The graph below shows the proportion of the population according to generation over time.
In terms of spending power, our thesis is that spending is more a function of personal income creation than generational habits. While generations seem to enact secular change in how and where their money is spent, the actual amount is more a function of the economy and wages. With that said, over a long period of time, the 45-54 year olds have consistently been the highest income earning wage group (Advisors Perspective web site, Jill Mislinski, 9/22/17).
The great recession stalled household income growth for the 45-54 group. It has only just started to recover, and we expect this will be supportive for future spending growth. The change in the 65+ age group is notable, as it has had the largest real income growth while also maintaining overall low income levels and a lack of spending motivation due to retirement. As such, we do not expect this group to be a meaningful contributor to retail growth.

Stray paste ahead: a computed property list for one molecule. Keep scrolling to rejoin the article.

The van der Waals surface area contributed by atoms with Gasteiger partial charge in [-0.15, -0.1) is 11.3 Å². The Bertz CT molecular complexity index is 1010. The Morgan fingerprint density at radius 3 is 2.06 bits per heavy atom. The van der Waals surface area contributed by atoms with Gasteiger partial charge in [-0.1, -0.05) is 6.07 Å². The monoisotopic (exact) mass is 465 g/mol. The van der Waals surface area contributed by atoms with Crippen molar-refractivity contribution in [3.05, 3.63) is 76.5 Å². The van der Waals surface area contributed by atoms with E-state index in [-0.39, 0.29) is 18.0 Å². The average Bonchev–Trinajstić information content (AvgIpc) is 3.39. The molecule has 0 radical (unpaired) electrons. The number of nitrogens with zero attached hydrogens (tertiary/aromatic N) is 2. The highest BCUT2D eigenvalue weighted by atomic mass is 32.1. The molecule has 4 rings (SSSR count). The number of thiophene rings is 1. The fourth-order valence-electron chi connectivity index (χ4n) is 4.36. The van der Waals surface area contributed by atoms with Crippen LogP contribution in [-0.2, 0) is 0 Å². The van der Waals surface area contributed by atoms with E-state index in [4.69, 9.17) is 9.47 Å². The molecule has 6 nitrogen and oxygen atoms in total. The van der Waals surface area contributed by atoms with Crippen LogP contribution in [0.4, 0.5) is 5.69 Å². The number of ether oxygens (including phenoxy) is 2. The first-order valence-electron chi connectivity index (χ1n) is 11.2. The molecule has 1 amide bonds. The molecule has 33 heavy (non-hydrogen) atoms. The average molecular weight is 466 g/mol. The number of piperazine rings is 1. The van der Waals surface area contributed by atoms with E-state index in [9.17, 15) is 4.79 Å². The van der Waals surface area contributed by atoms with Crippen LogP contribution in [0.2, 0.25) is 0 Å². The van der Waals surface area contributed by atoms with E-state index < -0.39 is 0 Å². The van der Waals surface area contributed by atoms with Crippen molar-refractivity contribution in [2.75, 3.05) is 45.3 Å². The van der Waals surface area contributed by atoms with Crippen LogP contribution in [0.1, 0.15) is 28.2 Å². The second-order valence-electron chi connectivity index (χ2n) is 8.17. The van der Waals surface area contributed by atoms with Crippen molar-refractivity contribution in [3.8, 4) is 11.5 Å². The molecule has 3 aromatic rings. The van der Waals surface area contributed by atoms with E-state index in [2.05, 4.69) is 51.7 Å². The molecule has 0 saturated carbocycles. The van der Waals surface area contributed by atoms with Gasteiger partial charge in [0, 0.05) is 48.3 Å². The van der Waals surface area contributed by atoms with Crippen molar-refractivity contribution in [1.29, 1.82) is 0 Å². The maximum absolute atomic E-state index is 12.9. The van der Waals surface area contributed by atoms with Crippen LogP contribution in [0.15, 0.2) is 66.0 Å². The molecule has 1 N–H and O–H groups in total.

A review of data from the last twenty plus years (graphed below) reveals a significant correlation (79%) between “Back to School” retail sales as measured in August and September and holiday sales, as measured in November and December. To model the 2017 trend, we used the U.S. Census Bureau’s adjusted monthly retail trade data which includes a variety of retail businesses (excluding motor vehicle and parts dealers and gasoline stations; sales in those segments have been more heavily impacted by factors outside the control of consumers).